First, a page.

Michael Gerson
Michael Gerson
Opinion Writer

Washington’s vacation after an abdication

Official Washington is so concerned about the coming sequester that it headed off on vacation.

For the record, all sides bear responsibility for this self-destructive turn of events. What President Obama now calls a “really bad idea” was generated by his own economic policy team. What Speaker John Boehner now refers to as a “meat ax” passed the House at his urging with 174 Republican votes. All involved would protest that across-the-board cuts were intended only as the unthinkable alternative to a rational plan approved by the so-called supercommittee. “The sequester is ugly,” explained Boehner at the time, “Why? Because we don’t want anybody to go there. That’s why we have to succeed.”

Michael Gerson

Gerson writes about politics, religion, foreign policy and global health and development in a twice-a-week column and on the PostPartisan blog.

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But no one loses money betting against the success of the federal government on budget issues. And many in American politics are now trying to find the sequester’s inner beauty, which brings to mind the country music classic: “She’s looking better every beer.”

Some Democrats see disproportionate defense reductions as a once-in-a-political-lifetime opportunity. “You are not going to get another chance to cut the defense budget in the way that it needs to be cut,” salivates Howard Dean. For others, it is an opportunity to apply blame to Republicans as airport-screening lines lengthen and meat-quality inspectors are furloughed.

Democratic proposals to avoid the sequester are consistent with an aggressive blame-shifting strategy. Replacing a measure that currently consists of 100 percent budget cuts with one that includes 50 percent revenue increases would probably secure zero Republican votes in the Senate. If Boehner were even to publicly consider this approach, he would likely lose his speakership. The Democratic alternative is designed to be unacceptable to nearly every Republican, making it not a plan but a ploy.

On the Republican side, a few of the libertarian/isolationist persuasion are perfectly content with broad budget cuts that also unravel military preparedness. Many more in the GOP are resigned to sequestration as the least bad of the options they have been given. These Republicans have, of course, their own alternative: Replace immediate, indiscriminate cuts with gradual, long-term reductions in entitlement spending. But enacting it would require presidential leadership involving political risk, which is not expected.

Republicans comfort themselves that a 5.1 percent reduction in domestic spending is not as dramatic as a government shutdown — more of a haircut than a scalping. But it is probably not wise to trust in the restraint and sense of historical proportion of the media in covering the resulting dislocations. And not all the pain will be minor.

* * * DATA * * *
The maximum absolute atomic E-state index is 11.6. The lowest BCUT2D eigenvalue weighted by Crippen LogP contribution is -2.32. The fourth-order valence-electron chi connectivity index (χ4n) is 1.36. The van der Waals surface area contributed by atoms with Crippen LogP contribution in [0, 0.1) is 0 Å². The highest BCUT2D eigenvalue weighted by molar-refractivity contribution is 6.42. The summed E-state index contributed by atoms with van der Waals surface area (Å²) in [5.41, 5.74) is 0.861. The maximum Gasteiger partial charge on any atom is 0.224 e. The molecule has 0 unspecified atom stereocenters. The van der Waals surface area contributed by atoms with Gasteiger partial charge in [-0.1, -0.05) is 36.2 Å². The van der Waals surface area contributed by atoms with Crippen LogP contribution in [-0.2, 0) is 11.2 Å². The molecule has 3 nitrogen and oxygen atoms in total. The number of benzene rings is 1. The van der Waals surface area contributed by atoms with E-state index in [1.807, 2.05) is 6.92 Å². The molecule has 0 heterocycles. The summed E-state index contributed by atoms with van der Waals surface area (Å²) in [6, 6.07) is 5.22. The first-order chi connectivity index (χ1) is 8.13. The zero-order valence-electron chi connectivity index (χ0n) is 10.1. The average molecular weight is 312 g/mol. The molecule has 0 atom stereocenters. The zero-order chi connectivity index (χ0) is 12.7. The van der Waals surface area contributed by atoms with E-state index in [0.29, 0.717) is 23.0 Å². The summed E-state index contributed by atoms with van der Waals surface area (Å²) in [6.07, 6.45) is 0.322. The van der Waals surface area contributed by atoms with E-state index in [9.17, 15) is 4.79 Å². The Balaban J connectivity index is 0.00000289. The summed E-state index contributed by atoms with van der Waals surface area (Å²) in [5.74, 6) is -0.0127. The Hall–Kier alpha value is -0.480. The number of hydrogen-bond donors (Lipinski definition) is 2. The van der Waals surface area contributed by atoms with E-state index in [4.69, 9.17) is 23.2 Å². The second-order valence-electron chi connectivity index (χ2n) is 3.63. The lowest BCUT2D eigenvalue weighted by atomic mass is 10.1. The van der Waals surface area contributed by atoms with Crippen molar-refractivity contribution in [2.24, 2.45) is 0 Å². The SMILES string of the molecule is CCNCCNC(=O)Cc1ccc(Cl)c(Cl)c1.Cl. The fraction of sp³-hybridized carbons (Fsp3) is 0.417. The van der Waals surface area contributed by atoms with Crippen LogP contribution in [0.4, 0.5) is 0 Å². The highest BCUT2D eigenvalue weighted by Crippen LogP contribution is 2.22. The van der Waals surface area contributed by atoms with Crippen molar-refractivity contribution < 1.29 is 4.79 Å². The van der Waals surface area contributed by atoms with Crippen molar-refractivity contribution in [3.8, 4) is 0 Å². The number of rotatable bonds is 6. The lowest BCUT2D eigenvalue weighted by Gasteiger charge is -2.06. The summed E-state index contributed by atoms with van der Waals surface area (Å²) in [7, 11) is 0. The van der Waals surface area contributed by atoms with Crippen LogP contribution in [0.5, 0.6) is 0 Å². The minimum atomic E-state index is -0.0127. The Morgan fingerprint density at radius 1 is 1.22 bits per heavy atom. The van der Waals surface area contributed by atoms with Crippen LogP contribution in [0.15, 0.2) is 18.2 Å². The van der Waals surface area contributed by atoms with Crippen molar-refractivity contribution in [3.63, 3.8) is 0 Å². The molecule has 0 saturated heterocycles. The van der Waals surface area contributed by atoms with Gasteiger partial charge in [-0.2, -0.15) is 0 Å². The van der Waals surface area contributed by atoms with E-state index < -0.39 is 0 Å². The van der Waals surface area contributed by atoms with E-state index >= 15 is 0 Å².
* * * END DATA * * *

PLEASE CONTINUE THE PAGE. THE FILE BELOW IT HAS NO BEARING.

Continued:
So Washington has maneuvered itself into a position where doing nothing makes political sense for everyone, at least for the moment. But when all these politically rational decisions are added up, they still amount to an absurd, discrediting way to run a government.

Across-the-board cuts are an ethical abdication. Consider one of many possible case studies: The AIDS Drug Assistance Program (ADAP), which provides domestic, need-based treatment. Funding for this program is devoted to drugs — and since in many states benefits are provided through Medicaid, administrative costs are low. But because ADAP is not technically a poverty program, it will be subject to the sequester. Nearly 10,000 Americans will lose access to drugs that would otherwise have been provided. Few individual politicians would choose this program for cuts. But by surrendering their power of choice, they have chosen it anyway. A retreat from governing is not a release from responsibility.

The sequester also manages to be an economic distraction. Once again, it fails to address the ballooning costs of entitlement programs while making all other categories of spending pay the price. While imposing a 5.1 percent cut in domestic discretionary programs and a 7.3 percent cut in defense discretionary programs, the sequester involves a 2 percent reduction in Medicare provider payments. Yet health entitlements — Medicare, Medicaid and Obamacare — will account for all of the projected explosion in federal spending in coming decades (since all other spending combined is projected to decline as a share of the economy). The sequester obscures and avoids the true sources of long-term debt.

The American political system is not designed for efficiency. But it presupposes deliberation and leadership. The serial abdication of both eventually has an economic and human cost.

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